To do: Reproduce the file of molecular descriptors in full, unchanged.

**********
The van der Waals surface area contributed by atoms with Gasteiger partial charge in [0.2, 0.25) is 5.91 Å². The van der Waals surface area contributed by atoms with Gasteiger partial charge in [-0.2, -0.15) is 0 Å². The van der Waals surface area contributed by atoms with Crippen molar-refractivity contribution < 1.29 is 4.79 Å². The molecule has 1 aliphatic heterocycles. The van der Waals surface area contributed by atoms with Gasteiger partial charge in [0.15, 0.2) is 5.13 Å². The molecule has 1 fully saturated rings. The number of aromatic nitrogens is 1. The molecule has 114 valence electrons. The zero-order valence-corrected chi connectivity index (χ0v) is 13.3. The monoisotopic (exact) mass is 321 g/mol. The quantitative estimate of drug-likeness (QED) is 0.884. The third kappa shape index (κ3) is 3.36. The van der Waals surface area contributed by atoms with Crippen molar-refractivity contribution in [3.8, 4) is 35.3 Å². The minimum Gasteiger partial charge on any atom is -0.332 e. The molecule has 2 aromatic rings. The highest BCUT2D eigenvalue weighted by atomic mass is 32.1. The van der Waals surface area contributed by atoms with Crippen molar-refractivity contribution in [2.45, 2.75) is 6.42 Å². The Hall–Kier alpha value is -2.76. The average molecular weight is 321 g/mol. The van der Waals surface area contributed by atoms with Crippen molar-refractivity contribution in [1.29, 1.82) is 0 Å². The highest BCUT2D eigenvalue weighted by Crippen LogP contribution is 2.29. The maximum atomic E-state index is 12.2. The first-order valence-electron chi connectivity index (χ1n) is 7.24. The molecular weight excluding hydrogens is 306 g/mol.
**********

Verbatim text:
The van der Waals surface area contributed by atoms with Gasteiger partial charge in [0.2, 0.25) is 5.91 Å². The van der Waals surface area contributed by atoms with Gasteiger partial charge in [-0.2, -0.15) is 0 Å². The van der Waals surface area contributed by atoms with Crippen molar-refractivity contribution < 1.29 is 4.79 Å². The molecule has 1 aliphatic heterocycles. The van der Waals surface area contributed by atoms with Gasteiger partial charge in [0.15, 0.2) is 5.13 Å². The molecule has 1 fully saturated rings. The number of aromatic nitrogens is 1. The molecule has 114 valence electrons. The zero-order valence-corrected chi connectivity index (χ0v) is 13.3. The monoisotopic (exact) mass is 321 g/mol. The quantitative estimate of drug-likeness (QED) is 0.884. The third kappa shape index (κ3) is 3.36. The van der Waals surface area contributed by atoms with Crippen molar-refractivity contribution in [3.8, 4) is 35.3 Å². The minimum Gasteiger partial charge on any atom is -0.332 e. The molecule has 2 aromatic rings. The highest BCUT2D eigenvalue weighted by atomic mass is 32.1. The van der Waals surface area contributed by atoms with Crippen molar-refractivity contribution in [2.45, 2.75) is 6.42 Å². The Hall–Kier alpha value is -2.76. The average molecular weight is 321 g/mol. The van der Waals surface area contributed by atoms with Crippen molar-refractivity contribution in [1.29, 1.82) is 0 Å². The highest BCUT2D eigenvalue weighted by Crippen LogP contribution is 2.29. The maximum atomic E-state index is 12.2. The first-order valence-electron chi connectivity index (χ1n) is 7.24. The molecular weight excluding hydrogens is 306 g/mol.